Originally Posted by Kris Deering
A 1000x this. I have tried many Audyssey based SSPs and they always sound good to VERY good with movies but I continually go back to my Anthem Statement D2V simply because they never deliver the same sonics that the Anthem does. I try my hardest to get them there (pro calibrations, endless tweaking, etc) but no luck. I tried the 8801 last year and while it was fantastic for the price, it was missing something on the bottom end during movies and dynamics never seemed the same.
Maybe I will not try to force the issue any further, perhaps patch in my Rane EQ to the subs to tweak them and call it a day.
I recently tried the XMC-1 with the same results. With some clips that I use all the time for comparisons and demos it just fell short in terms of dynamics, presence and low end finesse.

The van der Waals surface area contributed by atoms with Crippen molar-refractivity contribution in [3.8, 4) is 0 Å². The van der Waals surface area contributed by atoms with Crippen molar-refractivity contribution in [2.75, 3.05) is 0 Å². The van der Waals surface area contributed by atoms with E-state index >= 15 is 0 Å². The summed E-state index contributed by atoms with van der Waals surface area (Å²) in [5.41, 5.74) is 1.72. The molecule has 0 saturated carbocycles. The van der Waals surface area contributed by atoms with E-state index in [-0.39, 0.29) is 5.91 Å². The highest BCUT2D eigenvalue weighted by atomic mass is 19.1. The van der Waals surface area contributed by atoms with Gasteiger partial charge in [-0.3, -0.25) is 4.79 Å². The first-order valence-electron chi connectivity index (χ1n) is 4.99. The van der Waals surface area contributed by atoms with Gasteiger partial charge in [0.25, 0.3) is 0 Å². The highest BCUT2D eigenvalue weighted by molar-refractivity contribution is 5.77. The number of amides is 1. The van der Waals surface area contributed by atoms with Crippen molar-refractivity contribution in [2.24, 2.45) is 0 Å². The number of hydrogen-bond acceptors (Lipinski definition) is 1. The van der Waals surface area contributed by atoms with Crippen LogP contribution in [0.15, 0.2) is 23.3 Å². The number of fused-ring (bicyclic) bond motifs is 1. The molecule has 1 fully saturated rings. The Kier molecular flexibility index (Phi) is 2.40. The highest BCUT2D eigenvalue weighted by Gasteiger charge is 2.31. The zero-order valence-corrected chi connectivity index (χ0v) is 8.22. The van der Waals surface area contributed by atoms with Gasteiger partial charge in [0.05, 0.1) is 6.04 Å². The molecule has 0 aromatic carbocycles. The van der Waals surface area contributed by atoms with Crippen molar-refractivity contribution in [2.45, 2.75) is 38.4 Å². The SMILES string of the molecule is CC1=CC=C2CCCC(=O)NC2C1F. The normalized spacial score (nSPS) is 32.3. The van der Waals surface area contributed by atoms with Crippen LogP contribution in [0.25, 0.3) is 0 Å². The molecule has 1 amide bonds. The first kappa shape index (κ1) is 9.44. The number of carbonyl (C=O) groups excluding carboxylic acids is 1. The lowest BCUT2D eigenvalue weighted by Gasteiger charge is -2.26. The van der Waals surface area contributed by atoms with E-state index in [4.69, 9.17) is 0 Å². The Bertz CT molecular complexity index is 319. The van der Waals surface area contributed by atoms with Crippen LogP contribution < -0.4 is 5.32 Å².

The great value of XT32 (or ARC) is that it gets you there fast (wherever "there" is, which might be 90% of the way for XT32). That's nothing to sneeze at, and I take my hat off to Audyssey for making XT32 work as well as it does.
In contrast, it took me months of effort with the PEQ to get my system where I wanted it (well, within reason
). The REW measurements did not translate. Even with the BassQ, I measured amazingly smooth bass, and could tweak the curve afterward with PEQ, but it never had the punch I got after removing it.
I suspect that if you (or you can get Mark Seaton to make a return visit
) spent a day or two, followed up with weeks of listening and fine tuning, you could get remarkable performance from the XMC-1's PEQ. Or maybe run ARCOS, as that outputs PEQ corrections.
One idea would be to use REW to measure the electrical response of the D2V in each channel. Then smooth it with 1/3 octave, and model the XMC's PEQs to fit. I did that here based on the Dirac measurements and it worked very well, even with only 5 bands per channel. I did not have my 4 subs at that time, however, so that's been an ongoing challenge.